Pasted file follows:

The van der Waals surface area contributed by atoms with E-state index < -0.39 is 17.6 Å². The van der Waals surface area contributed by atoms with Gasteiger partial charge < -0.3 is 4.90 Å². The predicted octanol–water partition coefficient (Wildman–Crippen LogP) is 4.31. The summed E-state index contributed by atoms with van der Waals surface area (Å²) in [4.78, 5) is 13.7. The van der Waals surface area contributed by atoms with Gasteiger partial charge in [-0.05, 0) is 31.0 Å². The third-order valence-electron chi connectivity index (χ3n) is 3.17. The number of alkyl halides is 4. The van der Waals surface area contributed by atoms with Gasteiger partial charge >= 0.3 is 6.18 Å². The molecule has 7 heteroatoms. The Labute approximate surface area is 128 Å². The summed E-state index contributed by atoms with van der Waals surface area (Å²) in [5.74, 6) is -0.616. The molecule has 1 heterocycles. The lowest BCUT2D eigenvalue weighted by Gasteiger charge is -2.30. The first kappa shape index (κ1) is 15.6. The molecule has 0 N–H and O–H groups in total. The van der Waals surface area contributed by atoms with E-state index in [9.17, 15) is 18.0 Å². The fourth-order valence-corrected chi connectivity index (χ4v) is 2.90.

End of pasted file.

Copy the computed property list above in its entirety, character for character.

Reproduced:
The van der Waals surface area contributed by atoms with E-state index < -0.39 is 17.6 Å². The van der Waals surface area contributed by atoms with Gasteiger partial charge < -0.3 is 4.90 Å². The predicted octanol–water partition coefficient (Wildman–Crippen LogP) is 4.31. The summed E-state index contributed by atoms with van der Waals surface area (Å²) in [4.78, 5) is 13.7. The van der Waals surface area contributed by atoms with Gasteiger partial charge in [-0.05, 0) is 31.0 Å². The third-order valence-electron chi connectivity index (χ3n) is 3.17. The number of alkyl halides is 4. The van der Waals surface area contributed by atoms with Gasteiger partial charge >= 0.3 is 6.18 Å². The molecule has 7 heteroatoms. The Labute approximate surface area is 128 Å². The summed E-state index contributed by atoms with van der Waals surface area (Å²) in [5.74, 6) is -0.616. The molecule has 1 heterocycles. The lowest BCUT2D eigenvalue weighted by Gasteiger charge is -2.30. The first kappa shape index (κ1) is 15.6. The molecule has 0 N–H and O–H groups in total. The van der Waals surface area contributed by atoms with E-state index in [9.17, 15) is 18.0 Å². The fourth-order valence-corrected chi connectivity index (χ4v) is 2.90.